OAKLAND, Calif., July 9 /PRNewswire-USNewswire/ -- In a rebuke to the status quo in a deregulated trucking market, the Oakland Commission acknowledged a critical need for Congress to modernize transportation policy so the Port has the legal authority to set and enforce trucking industry standards to make goods movement sustainable for local communities and workers.
The Oakland Port Commission's decision to move forward on a resolution at their July 21st board meeting immediately earned praise from a coalition of port truck drivers and more than 80 environmental, community, public health and faith organizations working on port trucking reform.
"The Port is taking the right steps toward protecting public health by holding the highly polluting industry accountable for clean air," said Christine Cordero of the Center for Environmental Health.
The action appears to be in defiance of legal maneuvering by the Virginia-based American Trucking Association, which has hamstringed port efforts to move forward on a concession program with company clean-vehicle requirements and employment responsibilities to meet environmental, local hire, public safety and security objectives.
"Our nation's ports need the tools to protect public health by holding industry accountable to a more responsible means of transporting goods," said Port Commission President Victor Uno. "Unless Congress brings transportation law into the 21st Century, we will fail to permanently reduce the toxic diesel pollutants that are contributing to serious illnesses such as asthma and cancer amongst children, port drivers and residents."
The Port of Los Angeles became the first in the nation to recognize deregulation's failures by requiring trucking companies to sign comprehensive concession agreements. Since October 2008, the LA Clean Trucks Program and a similar plan in Long Beach have removed thousands of dirty trucks from service and put 4,500 clean-burning and alternative fuel vehicles on the road. The LA Port is years ahead of schedule in its goal to reduce diesel truck pollution by 80 percent.
In addition to the environmental gains, economists point to other major benefits of the LA business model that relies on capitalized trucking firms, rather than low-wage independent contractor drivers, for turnover to and upkeep of clean vehicles. Amidst a recession, the LA Clean Trucks Program has reduced public and port subsidies and spurred remarkable private investment:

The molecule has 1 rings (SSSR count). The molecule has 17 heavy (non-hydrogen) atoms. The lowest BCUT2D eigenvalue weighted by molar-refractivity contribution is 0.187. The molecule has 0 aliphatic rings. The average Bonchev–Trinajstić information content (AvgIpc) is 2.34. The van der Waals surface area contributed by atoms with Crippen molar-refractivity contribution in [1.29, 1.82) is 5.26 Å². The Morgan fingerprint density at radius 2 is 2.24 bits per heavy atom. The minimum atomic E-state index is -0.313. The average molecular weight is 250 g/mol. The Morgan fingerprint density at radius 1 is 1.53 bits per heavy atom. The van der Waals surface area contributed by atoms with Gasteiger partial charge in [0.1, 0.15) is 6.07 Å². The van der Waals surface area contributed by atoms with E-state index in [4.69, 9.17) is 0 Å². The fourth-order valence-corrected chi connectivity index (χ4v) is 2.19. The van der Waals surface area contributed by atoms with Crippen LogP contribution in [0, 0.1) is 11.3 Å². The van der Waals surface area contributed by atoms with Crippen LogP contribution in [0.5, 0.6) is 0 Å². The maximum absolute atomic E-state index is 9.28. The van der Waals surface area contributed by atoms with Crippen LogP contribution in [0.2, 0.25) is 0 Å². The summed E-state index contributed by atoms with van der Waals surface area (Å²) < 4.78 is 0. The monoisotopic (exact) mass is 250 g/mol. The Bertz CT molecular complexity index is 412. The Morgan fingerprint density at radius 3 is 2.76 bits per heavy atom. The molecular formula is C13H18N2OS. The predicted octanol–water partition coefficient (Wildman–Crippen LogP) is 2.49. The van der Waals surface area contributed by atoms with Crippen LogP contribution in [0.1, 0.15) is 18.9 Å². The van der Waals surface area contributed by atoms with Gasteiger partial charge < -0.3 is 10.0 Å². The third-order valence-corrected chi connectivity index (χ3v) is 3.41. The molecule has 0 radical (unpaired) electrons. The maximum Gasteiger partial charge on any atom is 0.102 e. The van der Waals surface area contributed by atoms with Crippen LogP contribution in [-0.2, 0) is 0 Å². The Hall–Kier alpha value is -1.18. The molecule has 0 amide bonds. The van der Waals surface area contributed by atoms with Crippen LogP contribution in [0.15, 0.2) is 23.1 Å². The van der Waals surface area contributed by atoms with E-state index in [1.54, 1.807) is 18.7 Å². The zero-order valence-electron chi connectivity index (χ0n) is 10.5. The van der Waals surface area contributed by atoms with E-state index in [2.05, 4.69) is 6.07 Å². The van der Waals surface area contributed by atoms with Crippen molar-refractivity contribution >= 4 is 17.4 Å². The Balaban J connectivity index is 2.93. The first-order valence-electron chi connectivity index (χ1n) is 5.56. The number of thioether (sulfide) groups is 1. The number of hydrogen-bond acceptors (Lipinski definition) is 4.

Despite these achievements, the ATA is suing to destroy the Southern California Clean Trucks Programs in their entirety. A federal judge initially denied the industry lobby's request for a preliminary injunction, but a 9th circuit appellate panel sent it back to the U.S. district judge, ordering her to reconsider the decision. Judge Christina Snyder again denied the ATA's request to kill the clean-air program in April, but felt compelled to put key elements on hold until the full merits of the ports' case are heard in trial this December. The Port of Oakland's action today demonstrates their frustration with the legal roadblocks that prevent the Commission from aggressively addressing air quality, safety and security challenges sooner.
President Barack Obama, Secretary of State Hillary Clinton, Speaker of the House Nancy Pelosi, Senators Barbara Boxer (D-CA), Dianne Feinstein (D-CA) and the entire Democratic Congressional Delegation in California have publicly endorsed the LA Clean Trucks Program developed under the leadership of Mayor Antonio Villaraigosa. Senator Frank Lautenberg (D-NJ) and Congressman Jerrold Nadler (D-NY), whose constituents live near the highly-polluting Ports of New York and New Jersey, have also supported LA's bold local leadership on the issues.
"If an old law can be interpreted to allow companies to pollute for profit with no strings attached then it's time to change the law," said Alicia Carrera, a Long Beach mother of three asthmatic children. "My kids have literally breathed easier since the Clean Trucks plan got underway. We must protect it here so parents in every port town can have the same peace of mind."
The Oakland Port Commission's leadership also offers hope to low-paid "independent" drivers facing the prospect of going into debt to buy or retrofit a new truck to meet new state air quality standards. Currently, independent contractors who average $10-11 an hour must cover the costs.
"I want my kids to breathe clean air, but I can't afford to replace my 1984 rig with a new truck and neither can my fellow drivers," said Oakland port driver Manuel Rivas, a widower from El Salvador who was forced to support his 13-year-old twins and another young son on $24,000 last year. "A system where trucking companies aren't responsible for trucks or even truck drivers doesn't work at all."
The Coalition for Clean & Safe Ports is an alliance of more than 80 environmental, labor, public health, faith and community organizations dedicated to promoting sustainable economic development at our nation's ports. The Coalition is working to make the Port trucking system more efficient, reduce air pollution, improve the quality of jobs and stimulates greater economic opportunities for residents living in surrounding port communities. To ensure a level playing field, the Coalition is organizing in communities at the Ports of Oakland, Los Angeles, Long Beach, Seattle, Tacoma, New York/New Jersey and Miami so that standards are lifted regionally and no one port is put at a competitive disadvantage.
|SOURCE Coalition for Clean & Safe Ports|
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